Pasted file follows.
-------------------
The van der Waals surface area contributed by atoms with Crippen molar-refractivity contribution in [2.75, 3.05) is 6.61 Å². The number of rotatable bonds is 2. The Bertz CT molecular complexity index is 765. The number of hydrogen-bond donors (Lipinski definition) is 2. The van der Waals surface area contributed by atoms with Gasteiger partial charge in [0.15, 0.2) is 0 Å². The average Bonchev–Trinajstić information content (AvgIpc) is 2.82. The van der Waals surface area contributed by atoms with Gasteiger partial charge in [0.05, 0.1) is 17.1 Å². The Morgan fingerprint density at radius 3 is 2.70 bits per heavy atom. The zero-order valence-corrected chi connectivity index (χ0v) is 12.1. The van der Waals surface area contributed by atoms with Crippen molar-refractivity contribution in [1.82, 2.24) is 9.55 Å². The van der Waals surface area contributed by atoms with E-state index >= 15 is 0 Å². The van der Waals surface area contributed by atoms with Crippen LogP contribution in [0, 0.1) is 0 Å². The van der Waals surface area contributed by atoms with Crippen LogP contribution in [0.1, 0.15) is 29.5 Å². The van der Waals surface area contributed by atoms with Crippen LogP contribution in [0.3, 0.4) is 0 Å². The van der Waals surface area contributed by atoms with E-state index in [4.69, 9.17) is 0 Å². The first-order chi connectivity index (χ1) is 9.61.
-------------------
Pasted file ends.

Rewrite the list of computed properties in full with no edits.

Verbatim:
The van der Waals surface area contributed by atoms with Crippen molar-refractivity contribution in [2.75, 3.05) is 6.61 Å². The number of rotatable bonds is 2. The Bertz CT molecular complexity index is 765. The number of hydrogen-bond donors (Lipinski definition) is 2. The van der Waals surface area contributed by atoms with Gasteiger partial charge in [0.15, 0.2) is 0 Å². The average Bonchev–Trinajstić information content (AvgIpc) is 2.82. The van der Waals surface area contributed by atoms with Gasteiger partial charge in [0.05, 0.1) is 17.1 Å². The Morgan fingerprint density at radius 3 is 2.70 bits per heavy atom. The zero-order valence-corrected chi connectivity index (χ0v) is 12.1. The van der Waals surface area contributed by atoms with Crippen molar-refractivity contribution in [1.82, 2.24) is 9.55 Å². The van der Waals surface area contributed by atoms with E-state index >= 15 is 0 Å². The van der Waals surface area contributed by atoms with Crippen LogP contribution in [0, 0.1) is 0 Å². The van der Waals surface area contributed by atoms with Crippen LogP contribution in [0.1, 0.15) is 29.5 Å². The van der Waals surface area contributed by atoms with Crippen LogP contribution in [0.3, 0.4) is 0 Å². The van der Waals surface area contributed by atoms with E-state index in [4.69, 9.17) is 0 Å². The first-order chi connectivity index (χ1) is 9.61.